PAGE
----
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Gene editing is one of many different methods, including cross-breeding and grafting, that scientists can use to create improved varieties of plants. By making targeted changes in DNA, scientists are able to turn a gene’s expression on or off and recreate a gene from within the plant’s family. Thanks to gene editing, plants can become drought-tolerant or pest-resistant.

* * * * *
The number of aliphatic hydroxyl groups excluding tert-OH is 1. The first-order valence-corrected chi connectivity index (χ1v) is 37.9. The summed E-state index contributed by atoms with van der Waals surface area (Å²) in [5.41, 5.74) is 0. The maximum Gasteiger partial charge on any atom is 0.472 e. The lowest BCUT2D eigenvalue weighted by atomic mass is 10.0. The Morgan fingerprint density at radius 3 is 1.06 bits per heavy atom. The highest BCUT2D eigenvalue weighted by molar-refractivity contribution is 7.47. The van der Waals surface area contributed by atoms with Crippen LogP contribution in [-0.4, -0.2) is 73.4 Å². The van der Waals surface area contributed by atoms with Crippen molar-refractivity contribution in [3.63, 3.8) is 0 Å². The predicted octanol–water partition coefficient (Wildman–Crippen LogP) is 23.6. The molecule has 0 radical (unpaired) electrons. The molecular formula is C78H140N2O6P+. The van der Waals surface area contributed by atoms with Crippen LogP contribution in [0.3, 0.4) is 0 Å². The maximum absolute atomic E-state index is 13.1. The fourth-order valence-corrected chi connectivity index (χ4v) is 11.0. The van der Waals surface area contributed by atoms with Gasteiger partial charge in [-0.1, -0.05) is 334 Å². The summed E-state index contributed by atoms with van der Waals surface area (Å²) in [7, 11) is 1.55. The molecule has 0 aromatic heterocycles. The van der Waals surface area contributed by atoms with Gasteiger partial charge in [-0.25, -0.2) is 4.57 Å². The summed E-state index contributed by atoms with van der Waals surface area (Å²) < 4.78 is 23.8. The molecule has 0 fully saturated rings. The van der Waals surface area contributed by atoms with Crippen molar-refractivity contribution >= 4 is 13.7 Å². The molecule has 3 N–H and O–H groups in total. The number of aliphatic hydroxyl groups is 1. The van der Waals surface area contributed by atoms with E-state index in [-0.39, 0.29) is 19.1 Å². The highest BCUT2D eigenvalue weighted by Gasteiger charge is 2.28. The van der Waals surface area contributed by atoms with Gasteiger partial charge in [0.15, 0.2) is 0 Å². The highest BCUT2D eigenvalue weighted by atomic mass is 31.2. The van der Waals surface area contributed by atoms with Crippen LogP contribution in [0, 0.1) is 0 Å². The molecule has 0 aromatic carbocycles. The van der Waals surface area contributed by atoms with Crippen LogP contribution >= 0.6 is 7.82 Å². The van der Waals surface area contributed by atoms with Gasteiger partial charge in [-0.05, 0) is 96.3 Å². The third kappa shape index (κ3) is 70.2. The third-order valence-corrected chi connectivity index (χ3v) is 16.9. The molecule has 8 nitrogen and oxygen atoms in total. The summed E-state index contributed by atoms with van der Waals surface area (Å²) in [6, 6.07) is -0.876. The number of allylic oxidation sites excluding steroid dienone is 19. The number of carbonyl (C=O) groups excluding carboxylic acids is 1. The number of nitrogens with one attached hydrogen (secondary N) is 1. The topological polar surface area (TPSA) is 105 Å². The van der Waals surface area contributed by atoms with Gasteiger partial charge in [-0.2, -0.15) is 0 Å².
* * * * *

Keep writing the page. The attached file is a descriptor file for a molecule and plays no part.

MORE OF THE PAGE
Gene editing’s highly targeted approach can bring about improvements in a single generation of plant, while previous breeding methods were far less precise and could take generations to be effective. In recent years, a tool called CRISPR has pushed the potential of gene editing forward by leaps and bounds. Scientists design CRISPR, an enzyme, to attach to a specific DNA sequence and modify it. Using CRISPR, scientists have the ability to improve the nutrition of some vegetables, help plants be more resistant to disease, and combat the effects of climate change. More beneficial uses are on the horizon as well, including those developed through other gene editing techniques like Zinc Fingers, TALEN, and other methods which similarly use an enzyme to edit genes.